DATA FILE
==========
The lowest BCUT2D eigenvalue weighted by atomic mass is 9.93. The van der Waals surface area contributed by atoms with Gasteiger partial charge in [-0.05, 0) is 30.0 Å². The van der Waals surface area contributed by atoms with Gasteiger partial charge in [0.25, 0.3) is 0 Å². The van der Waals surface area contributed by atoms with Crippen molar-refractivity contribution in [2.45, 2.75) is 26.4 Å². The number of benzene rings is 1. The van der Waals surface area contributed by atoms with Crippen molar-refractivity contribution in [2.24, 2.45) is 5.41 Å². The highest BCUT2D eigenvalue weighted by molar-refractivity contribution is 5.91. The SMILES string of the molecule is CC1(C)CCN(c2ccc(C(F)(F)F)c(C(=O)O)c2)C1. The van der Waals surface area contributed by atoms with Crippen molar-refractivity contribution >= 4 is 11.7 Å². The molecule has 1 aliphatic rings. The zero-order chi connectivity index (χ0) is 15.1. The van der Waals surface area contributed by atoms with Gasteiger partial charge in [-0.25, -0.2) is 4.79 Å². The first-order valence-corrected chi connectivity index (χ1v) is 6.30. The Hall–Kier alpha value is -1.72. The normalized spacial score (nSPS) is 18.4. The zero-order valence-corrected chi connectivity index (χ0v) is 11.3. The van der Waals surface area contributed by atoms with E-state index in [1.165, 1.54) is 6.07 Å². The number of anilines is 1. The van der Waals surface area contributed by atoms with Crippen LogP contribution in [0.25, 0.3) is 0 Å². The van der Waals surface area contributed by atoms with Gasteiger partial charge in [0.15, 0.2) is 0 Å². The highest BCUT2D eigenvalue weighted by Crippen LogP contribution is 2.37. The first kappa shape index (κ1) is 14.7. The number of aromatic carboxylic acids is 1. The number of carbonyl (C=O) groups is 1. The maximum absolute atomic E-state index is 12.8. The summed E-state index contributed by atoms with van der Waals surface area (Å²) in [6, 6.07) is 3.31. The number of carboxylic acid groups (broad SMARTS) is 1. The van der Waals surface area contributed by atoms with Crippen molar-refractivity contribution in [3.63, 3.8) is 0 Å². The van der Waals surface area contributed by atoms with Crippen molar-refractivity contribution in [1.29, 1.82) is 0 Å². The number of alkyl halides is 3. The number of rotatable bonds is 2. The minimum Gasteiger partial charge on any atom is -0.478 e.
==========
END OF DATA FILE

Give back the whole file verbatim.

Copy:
The lowest BCUT2D eigenvalue weighted by atomic mass is 9.93. The van der Waals surface area contributed by atoms with Gasteiger partial charge in [-0.05, 0) is 30.0 Å². The van der Waals surface area contributed by atoms with Gasteiger partial charge in [0.25, 0.3) is 0 Å². The van der Waals surface area contributed by atoms with Crippen molar-refractivity contribution in [2.45, 2.75) is 26.4 Å². The number of benzene rings is 1. The van der Waals surface area contributed by atoms with Crippen molar-refractivity contribution in [2.24, 2.45) is 5.41 Å². The highest BCUT2D eigenvalue weighted by molar-refractivity contribution is 5.91. The SMILES string of the molecule is CC1(C)CCN(c2ccc(C(F)(F)F)c(C(=O)O)c2)C1. The van der Waals surface area contributed by atoms with Crippen molar-refractivity contribution >= 4 is 11.7 Å². The molecule has 1 aliphatic rings. The zero-order chi connectivity index (χ0) is 15.1. The van der Waals surface area contributed by atoms with Gasteiger partial charge in [-0.25, -0.2) is 4.79 Å². The first-order valence-corrected chi connectivity index (χ1v) is 6.30. The Hall–Kier alpha value is -1.72. The normalized spacial score (nSPS) is 18.4. The zero-order valence-corrected chi connectivity index (χ0v) is 11.3. The van der Waals surface area contributed by atoms with E-state index in [1.165, 1.54) is 6.07 Å². The number of anilines is 1. The van der Waals surface area contributed by atoms with Crippen LogP contribution in [0.25, 0.3) is 0 Å². The van der Waals surface area contributed by atoms with Gasteiger partial charge in [0.15, 0.2) is 0 Å². The highest BCUT2D eigenvalue weighted by Crippen LogP contribution is 2.37. The first kappa shape index (κ1) is 14.7. The number of aromatic carboxylic acids is 1. The number of carbonyl (C=O) groups is 1. The maximum absolute atomic E-state index is 12.8. The summed E-state index contributed by atoms with van der Waals surface area (Å²) in [6, 6.07) is 3.31. The number of carboxylic acid groups (broad SMARTS) is 1. The van der Waals surface area contributed by atoms with Crippen molar-refractivity contribution in [3.63, 3.8) is 0 Å². The van der Waals surface area contributed by atoms with Crippen molar-refractivity contribution in [1.29, 1.82) is 0 Å². The number of alkyl halides is 3. The number of rotatable bonds is 2. The minimum Gasteiger partial charge on any atom is -0.478 e.